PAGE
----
Oct 19, 2010
Reading time
2 minutes
Download the article
Click here to print
Text size
aA+ aA-

Dolce & Gabbana debut in the boxing ring

Oct 19, 2010

(Reuters) - Italian fashion designers Domenico Dolce and Stefano Gabbana have hooked up with a boxing team in a first sponsorship deal as they look to pack more punch in the outdoor and lifestyle markets.

Italian boxer Clemente Russo (L) fights in the AIBA world championships; leader of the ''Milano Thunder'' Italian boxing team whom Dolce and Gabbana have decided to sponsor. Photo : Corbis

The glamorous duo, whose sexy clothes and clean-cut suits are worn by pop icon Madonna and soccer player Lionel Messi, are among several fashion brands tapping into the mass-market sports segment to lift sales knocked by the financial crisis.

"Sport is mainly about discipline and sacrifice and it constantly inspires our collections," Dolce and Gabbana told Reuters in an emailed interview.

Fashion doyen Giorgio Armani, who sponsors Milan's basketball team with his youthful Armani Jeans brand, has announced that he will fund a seven million euro (6.1 million pounds) overhaul of a sports facility in the city.

Dolce and Gabbana, who already dress the AC Milan and Chelsea soccer sides as well as Italy's national team, are now sponsoring the Milano Thunder team with boxers such as Italian Olympic medallist Clemente Russo.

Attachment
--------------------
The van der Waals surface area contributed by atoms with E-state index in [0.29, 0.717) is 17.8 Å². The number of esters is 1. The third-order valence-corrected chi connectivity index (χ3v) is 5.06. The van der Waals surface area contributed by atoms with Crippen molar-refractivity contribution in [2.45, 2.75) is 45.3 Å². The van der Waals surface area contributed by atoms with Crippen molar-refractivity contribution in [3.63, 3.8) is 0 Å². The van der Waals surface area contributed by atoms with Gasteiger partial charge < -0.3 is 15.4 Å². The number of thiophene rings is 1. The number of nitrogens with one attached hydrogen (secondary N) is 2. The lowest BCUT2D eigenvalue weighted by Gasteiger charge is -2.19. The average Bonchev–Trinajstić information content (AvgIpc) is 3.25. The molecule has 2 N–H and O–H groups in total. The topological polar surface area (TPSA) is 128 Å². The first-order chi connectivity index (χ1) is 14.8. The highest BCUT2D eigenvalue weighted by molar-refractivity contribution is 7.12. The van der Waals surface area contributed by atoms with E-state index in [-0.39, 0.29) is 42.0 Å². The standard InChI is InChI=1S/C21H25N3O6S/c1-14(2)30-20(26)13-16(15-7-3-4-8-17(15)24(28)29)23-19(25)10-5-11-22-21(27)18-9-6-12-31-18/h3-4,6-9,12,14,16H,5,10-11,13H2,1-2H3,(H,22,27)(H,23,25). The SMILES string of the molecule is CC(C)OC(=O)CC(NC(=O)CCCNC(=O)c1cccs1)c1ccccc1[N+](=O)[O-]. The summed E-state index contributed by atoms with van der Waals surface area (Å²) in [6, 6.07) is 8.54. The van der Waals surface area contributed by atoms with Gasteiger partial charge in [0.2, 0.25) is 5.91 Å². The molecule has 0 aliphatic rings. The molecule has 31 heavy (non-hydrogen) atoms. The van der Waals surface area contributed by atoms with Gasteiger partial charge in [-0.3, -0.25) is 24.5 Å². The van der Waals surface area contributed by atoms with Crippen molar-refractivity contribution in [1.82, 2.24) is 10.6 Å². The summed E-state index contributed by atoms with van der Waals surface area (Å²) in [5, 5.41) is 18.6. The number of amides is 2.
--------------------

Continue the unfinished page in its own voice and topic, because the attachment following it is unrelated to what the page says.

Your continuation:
The team will debut in the World Series of Boxing, a new international tournament, from November. The two designers also have a sportswear line called Dolce&Gabbana Gym.

"Luxury brands do tie in with sports frequently -- one of the reasons PPR, owners of Gucci Group, bought Puma," said James Lawson, director of international luxury market research specialists Ledbury Research.

France's PPR is looking to expand in the lifestyle and outdoor sector through a new division, which it predicts will generate higher turnover than its luxury unit, Gucci.

"However, the crossover tends to be with a more aspirational luxury buyer hence second lines from, for example, Prada and Escada being called Sport," Lawson told Reuters.

Nonetheless, a sports lifestyle is not attractive for all cultures, Lawson said.

"Our research frequently shows that the concept doesn't work well for many Japanese luxury consumers, for example."

Dolce & Gabbana reported a 13.5 percent drop to 1.379 billion euros in wholesale sales in the year ended in March 31, as the crisis sapped demand for high-end clothes.

The fashion house announced the boxing venture at a glitzy gym in Milan, just a week after teaming up with Barcelona and Argentina forward Messi as their new brand ambassador.

(Additional reporting by Mark Meadows; Editing by Steve Addison)

© Thomson Reuters 2023 All rights reserved.